The drinks trade’s big environmental conference, the Climate Rally for Alcohol Producers (CRAP21) says the industry needs to do far more if it is to combat climate change.
‘Global yawning is a very real problem for the drinks industry,’ said conference organiser Mel Ting-Ice. ‘Indifference levels are rising as consumers give up on booze and drink coffee or mocktails instead.’
Drink scientists have already observed a major thinning of the ‘Boozone Layer’ – the invisible credibility barrier which stops consumers making disastrous drinks’ choices.
Climatologists claim that without radical changes in industry behaviour destructive trends such as Frosé, Hard Seltzer and ‘people telling us that wines stuffed with faults are ok just because the winemaker wears a crystal and has a tattoo’ could become irreversible.
‘If we act now we might be able to stop the worst of it,’ said Boo Zissgrate of the Global Organisation of Beverage Alcohol (GOOBA).
‘Though sadly, we think it’s too late for Celebrity wines. Rising C-Levels are probably here to stay.’
She also said that the whole industry ‘needed to look at its levels of toxic emissions – particularly on Twitter’.
Delegates said that the conference had already delivered some big wins in tackling climate change. Earlier this week some of the biggest drinks companies put their names to an agreement to stop pumping marketing effluent into the mainstream.
‘From next year Diageo, Pernod Ricard and the like have promised to confine any fatuous and inaccurate statements to the trade press,’ said Sonne Souffre of Extraction Rebellion.
‘Obviously it would be better if they didn’t produce this toxic drivel at all. But at least here the impact is minimal since nobody will read them.’
Kindred Porcupine Jr of Megabooze said this was ‘just a first step’ and his company was ‘fully committed to being Crap-on negative by 2030.’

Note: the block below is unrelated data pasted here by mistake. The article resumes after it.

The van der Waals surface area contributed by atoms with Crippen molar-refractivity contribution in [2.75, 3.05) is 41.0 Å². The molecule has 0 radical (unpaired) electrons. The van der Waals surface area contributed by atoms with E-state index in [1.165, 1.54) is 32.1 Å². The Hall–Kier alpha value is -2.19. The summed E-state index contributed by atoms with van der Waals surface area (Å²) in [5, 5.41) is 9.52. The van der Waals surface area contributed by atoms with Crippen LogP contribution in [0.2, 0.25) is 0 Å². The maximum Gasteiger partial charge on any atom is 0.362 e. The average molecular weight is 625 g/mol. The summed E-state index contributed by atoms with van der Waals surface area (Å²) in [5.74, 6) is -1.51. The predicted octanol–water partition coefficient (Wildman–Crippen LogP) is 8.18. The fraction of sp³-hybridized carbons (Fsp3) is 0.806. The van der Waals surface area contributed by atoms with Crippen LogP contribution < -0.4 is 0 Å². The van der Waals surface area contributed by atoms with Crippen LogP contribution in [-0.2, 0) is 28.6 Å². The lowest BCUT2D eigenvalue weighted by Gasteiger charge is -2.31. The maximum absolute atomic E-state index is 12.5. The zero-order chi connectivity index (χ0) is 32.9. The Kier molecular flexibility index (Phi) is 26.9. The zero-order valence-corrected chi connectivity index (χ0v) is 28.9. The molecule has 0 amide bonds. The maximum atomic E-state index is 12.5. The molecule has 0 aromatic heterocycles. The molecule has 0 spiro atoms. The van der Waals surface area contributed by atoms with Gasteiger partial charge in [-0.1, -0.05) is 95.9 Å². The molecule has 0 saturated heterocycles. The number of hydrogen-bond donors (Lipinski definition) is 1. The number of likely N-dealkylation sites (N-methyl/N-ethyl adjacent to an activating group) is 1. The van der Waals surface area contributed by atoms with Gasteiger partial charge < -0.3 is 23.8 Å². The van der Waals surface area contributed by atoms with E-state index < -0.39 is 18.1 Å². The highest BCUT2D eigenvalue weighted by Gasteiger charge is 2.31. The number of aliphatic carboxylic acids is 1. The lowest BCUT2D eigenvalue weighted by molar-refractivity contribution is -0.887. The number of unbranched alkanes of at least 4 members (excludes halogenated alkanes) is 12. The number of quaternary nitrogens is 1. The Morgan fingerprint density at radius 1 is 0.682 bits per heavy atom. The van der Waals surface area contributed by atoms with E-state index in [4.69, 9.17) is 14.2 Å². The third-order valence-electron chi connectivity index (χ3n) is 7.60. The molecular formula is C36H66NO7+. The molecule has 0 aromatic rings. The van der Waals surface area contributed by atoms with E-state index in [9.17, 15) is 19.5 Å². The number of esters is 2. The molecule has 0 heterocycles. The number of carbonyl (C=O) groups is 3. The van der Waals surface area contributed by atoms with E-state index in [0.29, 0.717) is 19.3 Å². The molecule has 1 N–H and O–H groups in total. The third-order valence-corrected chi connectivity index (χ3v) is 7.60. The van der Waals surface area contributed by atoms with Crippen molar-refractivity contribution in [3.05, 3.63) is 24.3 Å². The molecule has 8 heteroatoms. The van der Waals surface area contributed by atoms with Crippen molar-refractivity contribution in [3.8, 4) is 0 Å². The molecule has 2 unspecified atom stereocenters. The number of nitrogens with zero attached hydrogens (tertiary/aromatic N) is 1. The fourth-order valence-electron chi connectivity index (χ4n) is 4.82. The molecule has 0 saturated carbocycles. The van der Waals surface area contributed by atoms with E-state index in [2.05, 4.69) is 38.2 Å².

Elsewhere there were strong words about the need to address the mass cutting down of retailers.
‘Some of these businesses are tens, even hundreds of years old,’ said environmental campaigner, Greta Thunfisch.
‘They might look a bit strange and have odd creatures living in them, but they are the lifeblood of the drinks industry and a key element in combating climate change.’
Irresponsible blogging and the exploitation of Amazon would, she said, ‘have a dire impact both on consumer choice and also on surging levels of tax avoidance.’
Extraction Rebellion’s Sonne Soufre said the drinks industry needed to move away from old tasters and journalists – so called ‘fossil fools’ – and embrace different sources of power.
Influencers, she said, are ‘brilliant at changing angles to produce paid-for copy whichever way the wind is blowing’.
Sceptics warned, however, that the world couldn’t dispense with traditional experts altogether.
‘On days when the conditions aren’t good for selfies, they’ll need something more reliable to keep people talking,’ said energy analyst Solah Power.
‘Nobody likes the way that journalists gas on, but they can at least be relied on to produce something unpleasant and combustible whatever the conditions.’
Carbon neutral… ish
Environmental campaigner Greta Thunfisch is just one to have questioned whether it was hypocritical to fly industry figures in from all over the world when ‘it could just have been done on Zoom like every other bloody thing is nowadays.’
However, GOOBA’s Boo Zissgrate said the investment was worth it.
‘The accumulated flights, accommodation and energy consumption of the several thousand delegates and attendant media is obviously significant,’ she told Fake Booze.
‘But we ran the numbers and it’s no worse than shipping a dozen cases of Argentinian Malbec across the Pacific.
‘And frankly, listening to eight hours of speeches is a whole lot more palatable.’
Click here to read about Easy Wine – the new green movement that’s completely rule-free